Assignments and Guidance
5,000-word term paper (formal summative assignment)
There is one formal assessment on this module: a 5000-word academic essay in which you will explore one of the key themes of the module in relation to a particular case study of your choice.
Although there is a good deal of scope for you to set your own agenda for this term paper, there are some indicative questions provided in the files. In defining your research agenda, you should make sure that you develop methodological strategies relevant to answering your questions and develop work which reflects on the research practices you employ.
You should have at least some initial idea of what you intend to write about, and we recommend that you use the “Term Paper Proposal” form (I uploaded it in files) to help structure and communicate your ideas.
The learning objectives of this assessment are:
- to demonstrate a critical engagement with at least one of the methodological or critical approaches covered by the module
- to demonstrate an ability to evaluate different approaches
- to demonstrate an ability to apply these approaches appropriately to a media object, issue or text
- to demonstrate the ability to construct, execute and present clearly a research-based interpretative project
General criteria for assessment:
- critical evaluation of the sources used
- clear and penetrating analysis and interpretation of different concepts, assumptions or arguments found in the secondary literature
- ability to understand and state differences in perspectives
- a balanced and reasoned approach to alternative perspectives
- evidence of ability to locate and analyse relevant ideas and data
- ability clearly and appropriately to link the issues with evidence and then to draw conclusions
- ability to construct your own argument through material you’ve chosen
- evidence of effort, and of having learned from the specific module to which the paper relates originality in thinking and clarity of expression
These form the basis of the criteria which we use in the assessment of the core module, but we are also looking for the following in relation to the learning objectives set out above:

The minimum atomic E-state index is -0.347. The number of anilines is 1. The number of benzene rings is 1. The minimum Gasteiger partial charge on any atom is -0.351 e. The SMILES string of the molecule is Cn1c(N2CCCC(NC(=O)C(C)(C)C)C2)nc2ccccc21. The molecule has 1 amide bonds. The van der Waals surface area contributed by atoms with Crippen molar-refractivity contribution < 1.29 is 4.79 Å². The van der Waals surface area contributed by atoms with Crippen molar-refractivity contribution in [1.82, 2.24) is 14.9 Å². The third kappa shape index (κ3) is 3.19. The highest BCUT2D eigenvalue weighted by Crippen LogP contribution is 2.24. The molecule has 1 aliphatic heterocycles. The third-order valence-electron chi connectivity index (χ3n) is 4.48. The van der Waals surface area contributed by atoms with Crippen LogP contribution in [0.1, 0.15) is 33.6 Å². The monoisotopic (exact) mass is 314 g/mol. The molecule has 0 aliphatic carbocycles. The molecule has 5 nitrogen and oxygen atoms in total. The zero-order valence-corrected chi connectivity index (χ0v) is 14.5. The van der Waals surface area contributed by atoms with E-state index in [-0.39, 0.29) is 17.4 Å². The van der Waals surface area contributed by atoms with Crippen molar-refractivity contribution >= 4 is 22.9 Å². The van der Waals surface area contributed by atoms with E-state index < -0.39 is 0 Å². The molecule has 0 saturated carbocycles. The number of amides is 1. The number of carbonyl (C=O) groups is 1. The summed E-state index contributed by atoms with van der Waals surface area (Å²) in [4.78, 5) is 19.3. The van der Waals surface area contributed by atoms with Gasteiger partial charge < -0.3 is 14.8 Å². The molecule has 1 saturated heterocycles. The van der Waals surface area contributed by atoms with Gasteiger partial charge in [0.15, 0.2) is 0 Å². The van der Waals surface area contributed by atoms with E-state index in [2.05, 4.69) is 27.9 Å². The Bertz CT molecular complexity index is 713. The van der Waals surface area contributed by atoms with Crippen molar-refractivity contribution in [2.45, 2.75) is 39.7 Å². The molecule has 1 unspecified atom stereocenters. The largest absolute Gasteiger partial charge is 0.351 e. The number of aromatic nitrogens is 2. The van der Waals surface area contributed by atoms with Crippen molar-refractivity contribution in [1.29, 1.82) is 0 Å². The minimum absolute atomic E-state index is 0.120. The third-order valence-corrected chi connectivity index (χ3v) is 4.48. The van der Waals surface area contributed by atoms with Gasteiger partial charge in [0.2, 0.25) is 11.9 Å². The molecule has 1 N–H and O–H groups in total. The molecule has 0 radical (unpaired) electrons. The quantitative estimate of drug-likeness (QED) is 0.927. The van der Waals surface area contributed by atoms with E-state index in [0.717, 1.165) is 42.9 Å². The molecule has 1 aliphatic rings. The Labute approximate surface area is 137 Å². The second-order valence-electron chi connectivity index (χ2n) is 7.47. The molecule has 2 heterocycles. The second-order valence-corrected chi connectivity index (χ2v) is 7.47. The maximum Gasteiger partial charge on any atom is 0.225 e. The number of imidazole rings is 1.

- ability to situate your work in relation to significant traditions within the media/cultural studies approach, without necessarily adopting or agreeing with any particular approach
- a critical reflection on the methodological issues raised in your essay.
Note too, the importance of presentation and academic conventions, including referencing and bibliography. You can include illustrations in your papers, and this is certainly recommended if you are engaging in some sort of visual textual analysis.
The inclusion of an abstract and/or a list of keywords is optional, and so does not count towards your 5000 word limit. Writing an abstract can be a very useful exercise in helping you distill the key question, methods, arguments and conclusion for yourself as much as for your reader.
Term Paper Guide to Research Questions
Here’s some advice to get you started:
- Selecting your topic is one of the most important stages in writing an essay. Find a question or an issue that interests you and will sustain your interest over a lengthy period. Make sure, too, that you have access to the kinds of material (and appropriate conceptual frameworks) that will allow you to answer it.
- The remit is broad, and part of the task is to set your own agenda and to define your own project into an area that intrigues and motivates you, while meeting the broad learning objectives listed above. This should be where academic work starts being fun!
- At this point, 5000 words might seem quite long, but if you choose your topic carefully you should find that it actually frees you up to explore an area in depth, bringing in lots of contextual material (empirical and theoretical) without having to condense it quite the same way as with the shorter pieces of work you may have been used to.
- One piece of advice which I think follows on from this is that the best essays tend to be ones that focus on a relatively narrow or closely defined question, rather than ones that try to answer the really big, intractable questions (like ‘what is the power of the media in contemporary Western society?’) or to pretend you can condense what should be a 3 volume magnum opus into a single essay (e.g. a comparative history of the press in Europe from the eighteenth century to the present day). Relatively specific case studies always ‘open up’ to incorporate the bigger questions (like filling in the historical background, providing a rigorous theoretical framework, relating the case study to comparative developments in other places or periods etc.), whereas starting out with the big questions almost necessarily leads to generalities, vagueness and incompleteness.
- Another piece of advice is that you need not only to define an area of interest, but to think about what question(s) you want to answer. Your essay can then be thought of as providing an answer to the question(s) you have posed, and the structuring principle of your essay should be the development of a line of argument. This will help you select and organise your material. (Note the title you choose does not have to be expressed in the form of a question, however).
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